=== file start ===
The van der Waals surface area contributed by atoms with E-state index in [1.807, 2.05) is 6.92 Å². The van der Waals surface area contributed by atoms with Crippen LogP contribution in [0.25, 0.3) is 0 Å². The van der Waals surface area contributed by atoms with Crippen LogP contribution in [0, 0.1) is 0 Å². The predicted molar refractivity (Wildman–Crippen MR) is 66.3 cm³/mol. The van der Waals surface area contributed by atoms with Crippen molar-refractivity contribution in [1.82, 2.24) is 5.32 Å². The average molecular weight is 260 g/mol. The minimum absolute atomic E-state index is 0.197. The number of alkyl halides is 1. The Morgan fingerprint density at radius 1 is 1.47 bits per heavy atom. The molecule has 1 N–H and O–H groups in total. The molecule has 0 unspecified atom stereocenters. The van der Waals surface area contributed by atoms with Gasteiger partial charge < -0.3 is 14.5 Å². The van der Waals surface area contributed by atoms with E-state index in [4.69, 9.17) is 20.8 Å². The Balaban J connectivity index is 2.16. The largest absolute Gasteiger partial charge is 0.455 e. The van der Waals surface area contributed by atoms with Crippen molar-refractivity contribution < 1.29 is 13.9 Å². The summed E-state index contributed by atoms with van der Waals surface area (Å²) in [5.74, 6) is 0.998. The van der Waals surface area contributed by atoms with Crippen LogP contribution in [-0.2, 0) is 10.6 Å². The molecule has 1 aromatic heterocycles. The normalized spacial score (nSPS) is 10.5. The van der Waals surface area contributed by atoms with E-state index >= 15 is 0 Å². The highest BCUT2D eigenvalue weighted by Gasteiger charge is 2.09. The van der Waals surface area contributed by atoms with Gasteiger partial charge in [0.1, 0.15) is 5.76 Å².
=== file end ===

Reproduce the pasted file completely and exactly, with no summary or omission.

The van der Waals surface area contributed by atoms with E-state index in [1.807, 2.05) is 6.92 Å². The van der Waals surface area contributed by atoms with Crippen LogP contribution in [0.25, 0.3) is 0 Å². The van der Waals surface area contributed by atoms with Crippen LogP contribution in [0, 0.1) is 0 Å². The predicted molar refractivity (Wildman–Crippen MR) is 66.3 cm³/mol. The van der Waals surface area contributed by atoms with Crippen molar-refractivity contribution in [1.82, 2.24) is 5.32 Å². The average molecular weight is 260 g/mol. The minimum absolute atomic E-state index is 0.197. The number of alkyl halides is 1. The Morgan fingerprint density at radius 1 is 1.47 bits per heavy atom. The molecule has 1 N–H and O–H groups in total. The molecule has 0 unspecified atom stereocenters. The van der Waals surface area contributed by atoms with Gasteiger partial charge < -0.3 is 14.5 Å². The van der Waals surface area contributed by atoms with E-state index in [4.69, 9.17) is 20.8 Å². The Balaban J connectivity index is 2.16. The largest absolute Gasteiger partial charge is 0.455 e. The van der Waals surface area contributed by atoms with Crippen molar-refractivity contribution < 1.29 is 13.9 Å². The summed E-state index contributed by atoms with van der Waals surface area (Å²) in [5.74, 6) is 0.998. The van der Waals surface area contributed by atoms with Crippen LogP contribution in [-0.2, 0) is 10.6 Å². The molecule has 1 aromatic heterocycles. The normalized spacial score (nSPS) is 10.5. The van der Waals surface area contributed by atoms with E-state index >= 15 is 0 Å². The highest BCUT2D eigenvalue weighted by Gasteiger charge is 2.09. The van der Waals surface area contributed by atoms with Gasteiger partial charge in [0.1, 0.15) is 5.76 Å².